Dreams of entrepreneurship during student years do not die even after decades
High entrepreneurial intentions during higher education remain alive also in the working life; entrepreneurial intentions during studentship also lead to setting up a business after graduation
Credit: Valtteri Salo
High entrepreneurial intentions during higher education remain alive also in the working life. Entrepreneurial intentions during studentship also lead to setting up a business after graduation.
This emerges in Dr. Sanna Joensuu-Salo’s doctoral dissertation at the University of Vaasa, Finland, in which the development of students’ entrepreneurial intentions was followed at the individual level right from the start of the studies until after graduation.
– Entrepreneurship would seem to lie deep in a person’s identity – even if an individual ends up in paid employment, the dream of entrepreneurship remains. Such longitudinal studies where the same persons are followed for nearly ten years are really rare in the field of entrepreneurship study, says Joensuu-Salo.
With longitudinal follow-up, it is possible to study the factors that impact a person becoming an entrepreneur and the development of entrepreneurial intentions in the long term. In Joensuu-Salo’s doctoral dissertation, the development of entrepreneurial intentions and the factors impacting them are studied, as well as the impact of gender in this process, the factors that influence the decision to become an entrepreneur, and the significance of entrepreneurship education when it comes to students in universities of applied sciences.
– Promoting entrepreneurship is a very important matter socially, says Joensuu-Salo.
– Entrepreneurship creates new jobs and general well-being. Students build their own professional identity during higher education studies, and therefore it is very important for higher education institutions to support students with intentions of becoming entrepreneurs.
Entrepreneurship education offered as a part of higher education is significant
According to the study, entrepreneurial intentions are mostly explained by attitudes toward entrepreneurship, as well as a person’s belief in his or her own capability to succeed as an entrepreneur. Both of these can be supported during higher education studies.
According to the study, entrepreneurship education during studentship has an impact even after years. Entrepreneurship courses act as a kind of “preservation substance”. Students that participated in entrepreneurship courses during their studies held on to entrepreneurial intentions even in their working lives.
– This is significant, because as a rule, entrepreneurial intentions decrease during higher education. At the graduation stage, intentions stabilize and remain almost at the same level in working life. For this reason, higher education studies are a particularly important period from the perspective of promoting entrepreneurship, Joensuu-Salo emphasises.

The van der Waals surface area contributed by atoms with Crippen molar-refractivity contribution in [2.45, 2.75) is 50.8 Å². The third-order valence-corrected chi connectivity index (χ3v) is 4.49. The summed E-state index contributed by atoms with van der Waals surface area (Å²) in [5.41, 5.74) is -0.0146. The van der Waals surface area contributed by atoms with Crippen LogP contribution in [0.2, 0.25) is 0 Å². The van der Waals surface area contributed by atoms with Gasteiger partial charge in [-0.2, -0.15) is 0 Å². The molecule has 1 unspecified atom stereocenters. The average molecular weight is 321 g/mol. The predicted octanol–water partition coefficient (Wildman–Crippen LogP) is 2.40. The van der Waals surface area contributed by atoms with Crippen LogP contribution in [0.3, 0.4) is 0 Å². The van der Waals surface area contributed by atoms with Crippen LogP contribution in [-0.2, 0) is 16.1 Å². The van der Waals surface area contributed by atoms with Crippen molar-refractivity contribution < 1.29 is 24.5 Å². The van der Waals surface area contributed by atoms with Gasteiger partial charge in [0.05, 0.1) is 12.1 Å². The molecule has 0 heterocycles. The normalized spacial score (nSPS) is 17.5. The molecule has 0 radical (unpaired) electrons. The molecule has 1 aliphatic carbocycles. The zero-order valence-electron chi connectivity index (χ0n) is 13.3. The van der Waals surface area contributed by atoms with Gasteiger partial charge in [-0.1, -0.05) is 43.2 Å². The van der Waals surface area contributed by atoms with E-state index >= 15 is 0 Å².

– The pedagogy of entrepreneurship courses must, however, be such that the courses demand a proactive approach and trials from the student, purely lecture-based courses do not have the same effect.
Gender and role models explain why a person becomes an entrepreneur
In addition to entrepreneurial intentions, a person becoming an entrepreneur is explained by role models in entrepreneurship, such as having entrepreneur parents, and gender. Men are still more likely to become entrepreneurs than women. Women’s entrepreneurial intentions are at a lower level than men’s at the start of the studies, and they also decrease more than men’s during the studies.
For some reason, higher education studies do not encourage women to become entrepreneurs. Entrepreneurship education works in a somewhat different way for men and women. For men, it has a positive impact on attitudes and for women, on their belief in their own competence in being entrepreneurs.
Indeed, Joensuu-Salo calls for higher education institutions to invest even more in the development of entrepreneurship education and in student-specific customisation.
– It is important for higher education institutions to identify the students with high entrepreneurial intentions. They are likely to be future entrepreneurs, and the higher education institute can support this entrepreneurship process already during the studies, says Joensuu-Salo.
PhD Sanna Joensuu-Salo’s doctoral dissertation in the field of management ” Entrepreneurial intention, behavior and entrepreneurship education. A longitudinal approach.” will be examined on Tuesday, 17 November 2020 at 12 pm. The event will be organised as an online event. The opponent will be Professor Vesa Puhakka (University of Oulu) and the custos will be Professor Jukka Vesalainen (University of Vaasa).
Joensuu-Salo, Sanna (2020). Entrepreneurial intention, behavior and entrepreneurship education. A longitudinal approach. Acta Wasaensia 450. Doctoral dissertation. University of Vaasa. University of Vaasa.
Publication in pdf: http://urn.